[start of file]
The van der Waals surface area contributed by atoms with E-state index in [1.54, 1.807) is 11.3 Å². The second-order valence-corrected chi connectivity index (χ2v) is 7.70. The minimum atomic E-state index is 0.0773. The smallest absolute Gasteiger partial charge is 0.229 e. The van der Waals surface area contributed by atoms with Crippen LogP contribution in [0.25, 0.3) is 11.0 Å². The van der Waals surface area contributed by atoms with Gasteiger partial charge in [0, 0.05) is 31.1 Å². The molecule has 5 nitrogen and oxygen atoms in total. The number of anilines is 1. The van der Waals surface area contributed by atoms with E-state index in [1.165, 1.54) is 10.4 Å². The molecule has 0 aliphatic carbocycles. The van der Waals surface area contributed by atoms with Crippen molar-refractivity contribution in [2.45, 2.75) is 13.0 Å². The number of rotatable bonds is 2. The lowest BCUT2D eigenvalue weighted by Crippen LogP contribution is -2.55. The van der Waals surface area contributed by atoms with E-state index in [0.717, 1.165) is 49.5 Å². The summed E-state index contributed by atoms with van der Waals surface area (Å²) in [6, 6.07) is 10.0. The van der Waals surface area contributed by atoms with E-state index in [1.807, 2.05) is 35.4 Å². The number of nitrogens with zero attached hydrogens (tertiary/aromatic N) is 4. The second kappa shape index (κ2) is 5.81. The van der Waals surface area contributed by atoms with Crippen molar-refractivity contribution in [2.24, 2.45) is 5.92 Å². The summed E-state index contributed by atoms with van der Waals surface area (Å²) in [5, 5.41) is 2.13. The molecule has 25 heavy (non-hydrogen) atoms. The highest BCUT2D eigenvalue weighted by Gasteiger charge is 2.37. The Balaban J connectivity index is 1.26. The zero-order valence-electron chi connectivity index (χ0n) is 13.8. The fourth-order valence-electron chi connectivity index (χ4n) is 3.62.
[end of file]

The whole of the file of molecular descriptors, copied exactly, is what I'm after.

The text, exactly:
The van der Waals surface area contributed by atoms with E-state index in [1.54, 1.807) is 11.3 Å². The second-order valence-corrected chi connectivity index (χ2v) is 7.70. The minimum atomic E-state index is 0.0773. The smallest absolute Gasteiger partial charge is 0.229 e. The van der Waals surface area contributed by atoms with Crippen LogP contribution in [0.25, 0.3) is 11.0 Å². The van der Waals surface area contributed by atoms with Gasteiger partial charge in [0, 0.05) is 31.1 Å². The molecule has 5 nitrogen and oxygen atoms in total. The number of anilines is 1. The van der Waals surface area contributed by atoms with E-state index in [1.165, 1.54) is 10.4 Å². The molecule has 0 aliphatic carbocycles. The van der Waals surface area contributed by atoms with Crippen molar-refractivity contribution in [2.45, 2.75) is 13.0 Å². The number of rotatable bonds is 2. The lowest BCUT2D eigenvalue weighted by Crippen LogP contribution is -2.55. The van der Waals surface area contributed by atoms with E-state index in [0.717, 1.165) is 49.5 Å². The summed E-state index contributed by atoms with van der Waals surface area (Å²) in [6, 6.07) is 10.0. The van der Waals surface area contributed by atoms with E-state index in [1.807, 2.05) is 35.4 Å². The number of nitrogens with zero attached hydrogens (tertiary/aromatic N) is 4. The second kappa shape index (κ2) is 5.81. The van der Waals surface area contributed by atoms with Crippen molar-refractivity contribution in [2.24, 2.45) is 5.92 Å². The summed E-state index contributed by atoms with van der Waals surface area (Å²) in [5, 5.41) is 2.13. The molecule has 25 heavy (non-hydrogen) atoms. The highest BCUT2D eigenvalue weighted by Gasteiger charge is 2.37. The Balaban J connectivity index is 1.26. The zero-order valence-electron chi connectivity index (χ0n) is 13.8. The fourth-order valence-electron chi connectivity index (χ4n) is 3.62.